The 10-year-old female grizzly and her cub smashed a kitchen window at a home near the town of West Yellowstone on the morning of 2 September and stole dog food, the Montana Fish, Wildlife and Parks said in a statement.
Wildlife officers captured the cub and shot the adult grizzly dead later that evening after receiving clearance from the US Fish & Wildlife Service, due to grizzlies protected status under the Endangered Species Act.
Genetic analysis and “other identifying features” confirmed the grizzly had fatally mauled Amie Adamson, a 48-year-old from Kansas, on 22 July, officials said.
The former teacher was an avid hiker who was “in heaven” while on the trails near Yellowstone, her mother Janet Adamson said at the time.
Wildlife officers made multiple unsuccessfully attempts to trap the grizzly after the fatal attack due to its proximity to homes, campgrounds and popular hiking trails.
The bear was also confirmed to have injured hiker Gregory Godar near Henrys Lake State Park in Idaho in 2020, about 16 miles from West Yellowstone.
Mr Godar told the East Idaho News that year how the 500-pound bear appeared without warning, slashed his back, threw him to the ground and bit into his stomach.
“I was convinced I was dead. After she chewed on my belly, I thought she was going to crush my neck and kill me,” he said. Instead the bear suddenly paused the attack, and ran away, he said.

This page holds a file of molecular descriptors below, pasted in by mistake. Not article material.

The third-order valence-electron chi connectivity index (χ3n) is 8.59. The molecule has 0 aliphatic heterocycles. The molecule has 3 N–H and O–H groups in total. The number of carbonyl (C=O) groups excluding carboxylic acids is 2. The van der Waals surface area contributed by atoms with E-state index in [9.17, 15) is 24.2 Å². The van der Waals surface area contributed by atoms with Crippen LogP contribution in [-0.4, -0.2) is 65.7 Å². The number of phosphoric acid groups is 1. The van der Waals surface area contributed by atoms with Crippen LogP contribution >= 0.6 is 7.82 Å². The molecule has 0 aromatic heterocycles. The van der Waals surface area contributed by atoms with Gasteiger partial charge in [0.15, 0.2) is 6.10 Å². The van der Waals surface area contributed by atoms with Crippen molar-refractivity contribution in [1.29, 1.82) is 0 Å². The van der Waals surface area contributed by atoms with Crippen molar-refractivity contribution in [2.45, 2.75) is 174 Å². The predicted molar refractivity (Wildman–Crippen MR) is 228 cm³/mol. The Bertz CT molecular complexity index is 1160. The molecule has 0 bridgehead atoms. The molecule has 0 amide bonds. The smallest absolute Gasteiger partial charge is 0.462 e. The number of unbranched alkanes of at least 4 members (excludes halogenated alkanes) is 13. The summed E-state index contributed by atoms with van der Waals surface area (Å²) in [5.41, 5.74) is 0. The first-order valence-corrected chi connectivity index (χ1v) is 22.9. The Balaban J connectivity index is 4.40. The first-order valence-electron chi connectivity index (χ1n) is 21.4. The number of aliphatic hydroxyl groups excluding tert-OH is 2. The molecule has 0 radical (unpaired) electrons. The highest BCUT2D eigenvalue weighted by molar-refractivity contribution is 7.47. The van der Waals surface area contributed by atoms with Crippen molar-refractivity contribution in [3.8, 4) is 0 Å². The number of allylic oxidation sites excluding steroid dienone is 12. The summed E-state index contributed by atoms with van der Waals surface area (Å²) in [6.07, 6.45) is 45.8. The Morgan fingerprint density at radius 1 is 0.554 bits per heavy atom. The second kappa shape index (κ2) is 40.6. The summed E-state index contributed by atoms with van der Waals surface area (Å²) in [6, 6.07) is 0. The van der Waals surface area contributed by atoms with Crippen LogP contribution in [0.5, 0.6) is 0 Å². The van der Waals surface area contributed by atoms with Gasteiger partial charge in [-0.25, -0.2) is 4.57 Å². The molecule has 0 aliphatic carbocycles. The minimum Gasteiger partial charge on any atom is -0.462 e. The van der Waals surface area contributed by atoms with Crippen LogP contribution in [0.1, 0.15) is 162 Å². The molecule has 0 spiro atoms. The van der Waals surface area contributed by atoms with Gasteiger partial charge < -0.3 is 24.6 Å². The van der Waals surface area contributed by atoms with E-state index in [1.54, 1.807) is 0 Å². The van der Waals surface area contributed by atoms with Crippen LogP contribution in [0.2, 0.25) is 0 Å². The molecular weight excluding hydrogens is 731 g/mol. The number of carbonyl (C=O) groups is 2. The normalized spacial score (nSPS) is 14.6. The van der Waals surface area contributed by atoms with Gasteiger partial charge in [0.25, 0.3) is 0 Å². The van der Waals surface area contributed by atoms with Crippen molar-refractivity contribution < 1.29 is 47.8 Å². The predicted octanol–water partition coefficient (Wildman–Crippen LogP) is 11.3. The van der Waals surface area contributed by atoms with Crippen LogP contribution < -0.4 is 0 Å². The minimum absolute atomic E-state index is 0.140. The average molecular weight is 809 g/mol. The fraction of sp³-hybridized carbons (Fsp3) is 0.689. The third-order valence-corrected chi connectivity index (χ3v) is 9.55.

Both attacks were deemed to be “defensive responses” by the bear, according to the Montana Fish, Wildlife and Parks.
The grizzly had been captured in 2017 for research purposes.
The 46-pound cub is being held at the agency’s wildlife rehabilitation centre in Helena before being transferred to a zoo in the coming weeks.
Officials warn that grizzly bear are increasingly coming into contact with humans as their population grows.
Bears are active for longer periods before going into hibernation, which is overlapping with hunting season and recreational activities in the fall, the agency said.
It advised hikers to take precautions by having bear spray ready to use in a moment’s notice, making noice to alert a bear to your presence, and staying away from animal carcasses.